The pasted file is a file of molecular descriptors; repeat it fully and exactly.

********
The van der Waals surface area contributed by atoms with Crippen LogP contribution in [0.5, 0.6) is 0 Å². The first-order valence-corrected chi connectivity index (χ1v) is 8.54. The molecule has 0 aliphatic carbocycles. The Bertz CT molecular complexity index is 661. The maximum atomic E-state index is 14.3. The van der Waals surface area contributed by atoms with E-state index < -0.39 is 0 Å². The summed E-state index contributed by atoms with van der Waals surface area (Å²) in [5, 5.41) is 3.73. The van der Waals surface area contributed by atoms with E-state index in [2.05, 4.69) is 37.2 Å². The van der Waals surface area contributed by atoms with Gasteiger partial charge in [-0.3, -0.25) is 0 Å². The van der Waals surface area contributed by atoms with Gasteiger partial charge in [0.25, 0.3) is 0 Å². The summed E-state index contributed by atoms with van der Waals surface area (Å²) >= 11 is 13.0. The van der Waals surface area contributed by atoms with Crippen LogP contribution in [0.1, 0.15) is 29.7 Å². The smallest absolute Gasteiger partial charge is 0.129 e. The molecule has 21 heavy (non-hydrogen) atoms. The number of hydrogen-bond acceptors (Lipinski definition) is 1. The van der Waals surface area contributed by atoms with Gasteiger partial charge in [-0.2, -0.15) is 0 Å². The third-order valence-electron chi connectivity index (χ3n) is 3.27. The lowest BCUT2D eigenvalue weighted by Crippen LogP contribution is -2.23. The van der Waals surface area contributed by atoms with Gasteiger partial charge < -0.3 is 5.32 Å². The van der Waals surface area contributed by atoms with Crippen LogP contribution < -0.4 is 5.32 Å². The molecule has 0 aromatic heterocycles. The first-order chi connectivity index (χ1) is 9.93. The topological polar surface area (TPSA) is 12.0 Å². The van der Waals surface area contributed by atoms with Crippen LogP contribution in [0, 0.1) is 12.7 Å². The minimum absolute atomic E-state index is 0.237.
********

The van der Waals surface area contributed by atoms with Crippen LogP contribution in [0.5, 0.6) is 0 Å². The first-order valence-corrected chi connectivity index (χ1v) is 8.54. The molecule has 0 aliphatic carbocycles. The Bertz CT molecular complexity index is 661. The maximum atomic E-state index is 14.3. The van der Waals surface area contributed by atoms with E-state index < -0.39 is 0 Å². The summed E-state index contributed by atoms with van der Waals surface area (Å²) in [5, 5.41) is 3.73. The van der Waals surface area contributed by atoms with E-state index in [2.05, 4.69) is 37.2 Å². The van der Waals surface area contributed by atoms with Gasteiger partial charge in [-0.3, -0.25) is 0 Å². The van der Waals surface area contributed by atoms with Gasteiger partial charge in [0.25, 0.3) is 0 Å². The summed E-state index contributed by atoms with van der Waals surface area (Å²) >= 11 is 13.0. The van der Waals surface area contributed by atoms with Crippen LogP contribution in [0.1, 0.15) is 29.7 Å². The smallest absolute Gasteiger partial charge is 0.129 e. The molecule has 21 heavy (non-hydrogen) atoms. The number of hydrogen-bond acceptors (Lipinski definition) is 1. The van der Waals surface area contributed by atoms with Gasteiger partial charge in [-0.2, -0.15) is 0 Å². The third-order valence-electron chi connectivity index (χ3n) is 3.27. The lowest BCUT2D eigenvalue weighted by Crippen LogP contribution is -2.23. The van der Waals surface area contributed by atoms with Gasteiger partial charge < -0.3 is 5.32 Å². The van der Waals surface area contributed by atoms with Crippen LogP contribution < -0.4 is 5.32 Å². The molecule has 0 aromatic heterocycles. The first-order chi connectivity index (χ1) is 9.93. The topological polar surface area (TPSA) is 12.0 Å². The van der Waals surface area contributed by atoms with Crippen LogP contribution in [0, 0.1) is 12.7 Å². The minimum absolute atomic E-state index is 0.237.